Click the image above to access the interactive infographic.
The daily life of great authors, artists and philosophers has long been the subject of fascination among those who look upon their work in awe. After all, life can often feel like, to quote Elbert Hubbard, “one damned thing after another” — a constant muddle of obligations and responsibilities interspersed with moments of fleeting pleasure, wrapped in gnawing low-level existential panic. (Or, at least, it does to me.) Yet some people manage to transcend this perpetual barrage of office meetings, commuter traffic and the unholy allure of reality TV to create brilliant work. It’s easy to think that the key to their success is how they structure their day.
Mason Currey’s blog-turned-book Daily Rituals describes the workaday life of great minds from W.H. Auden to Immanuel Kant, from Flannery O’Connor to Franz Kafka. The one thing that Currey’s project underlines is that there is no magic bullet. The daily routines are as varied as the people who follow them– though long walks, a ridiculously early wake up time and a stiff drink are common to many.
One school of thought for creating is summed up by Gustave Flaubert’s maxim, “Be regular and orderly in your life, so that you may be violent and original in your work.” Haruki Murakami has a famously rigid routine that involves getting up at 4am and writing for nine hours straight, followed by a daily 10km run. “The repetition itself becomes the important thing; it’s a form of mesmerism. I mesmerize myself to reach a deeper state of mind. But to hold to such repetition for so long—six months to a year—requires a good amount of mental and physical strength. In that sense, writing a long novel is like survival training. Physical strength is as necessary as artistic sensitivity.” He admits that his schedule allows little room for a social life.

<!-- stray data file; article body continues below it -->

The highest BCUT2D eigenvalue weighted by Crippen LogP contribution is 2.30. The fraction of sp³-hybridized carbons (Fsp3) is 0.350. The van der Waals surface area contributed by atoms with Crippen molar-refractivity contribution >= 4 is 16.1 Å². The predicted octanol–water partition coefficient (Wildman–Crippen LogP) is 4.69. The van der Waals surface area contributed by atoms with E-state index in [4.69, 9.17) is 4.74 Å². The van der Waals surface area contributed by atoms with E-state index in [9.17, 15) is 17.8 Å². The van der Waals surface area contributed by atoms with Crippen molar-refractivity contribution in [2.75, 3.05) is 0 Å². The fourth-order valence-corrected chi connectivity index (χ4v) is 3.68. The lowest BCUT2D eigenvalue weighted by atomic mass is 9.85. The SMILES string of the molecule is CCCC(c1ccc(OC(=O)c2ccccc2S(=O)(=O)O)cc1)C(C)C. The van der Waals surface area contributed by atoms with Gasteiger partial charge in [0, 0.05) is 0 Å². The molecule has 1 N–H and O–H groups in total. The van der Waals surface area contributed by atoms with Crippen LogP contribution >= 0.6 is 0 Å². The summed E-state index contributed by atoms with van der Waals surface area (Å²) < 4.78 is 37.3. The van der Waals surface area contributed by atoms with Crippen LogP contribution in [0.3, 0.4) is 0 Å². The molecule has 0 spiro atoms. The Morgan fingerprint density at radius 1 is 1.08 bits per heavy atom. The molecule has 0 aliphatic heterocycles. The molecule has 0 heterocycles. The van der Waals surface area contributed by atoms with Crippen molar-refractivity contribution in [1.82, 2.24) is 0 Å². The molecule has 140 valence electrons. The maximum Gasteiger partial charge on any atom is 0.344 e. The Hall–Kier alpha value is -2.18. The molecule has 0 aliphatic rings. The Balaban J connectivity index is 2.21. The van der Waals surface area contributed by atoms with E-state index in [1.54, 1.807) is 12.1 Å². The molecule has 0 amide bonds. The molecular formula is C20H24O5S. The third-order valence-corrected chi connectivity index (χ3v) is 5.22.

Then there’s the fantastically prolific Belgian author George Simenon, who somehow managed to crank out 425 books over the course of his career. He would go for weeks without writing, followed by short bursts of frenzied activity. He would also wear the same outfit everyday while working on his novel, regularly take tranquilizers and somehow find the time to have sex with up to four different women a day.
Most writers fall somewhere in between. Toni Morrison, for instance, has a routine that that seems far more relatable than the superman schedules of Murakami or Simeon. Since she juggled raising two children and a full time job as an editor at Random House, Morrison simply wrote when she could. “I am not able to write regularly,” she once told The Paris Review. “I have never been able to do that—mostly because I have always had a nine-to-five job. I had to write either in between those hours, hurriedly, or spend a lot of weekend and predawn time.”
Above is a way cool infographic of the daily routines of 26 different creators, created by Podio.com. And if you want to see an interactive version of the same graphic but with rollover bits of trivia, just click here. You’ll learn that Voltaire slept only 4 hours a day and worked constantly. Victor Hugo preferred to take a morning ice bath on his roof. And Maya Angelou preferred to work in an anonymous hotel room.
Jonathan Crow is a Los Angeles-based writer and filmmaker whose work has appeared in Yahoo!, The Hollywood Reporter, and other publications. You can follow him at @jonccrow. And check out his blog Veeptopus, featuring lots of pictures of badgers and even more pictures of vice presidents with octopuses on their heads. The Veeptopus store is here.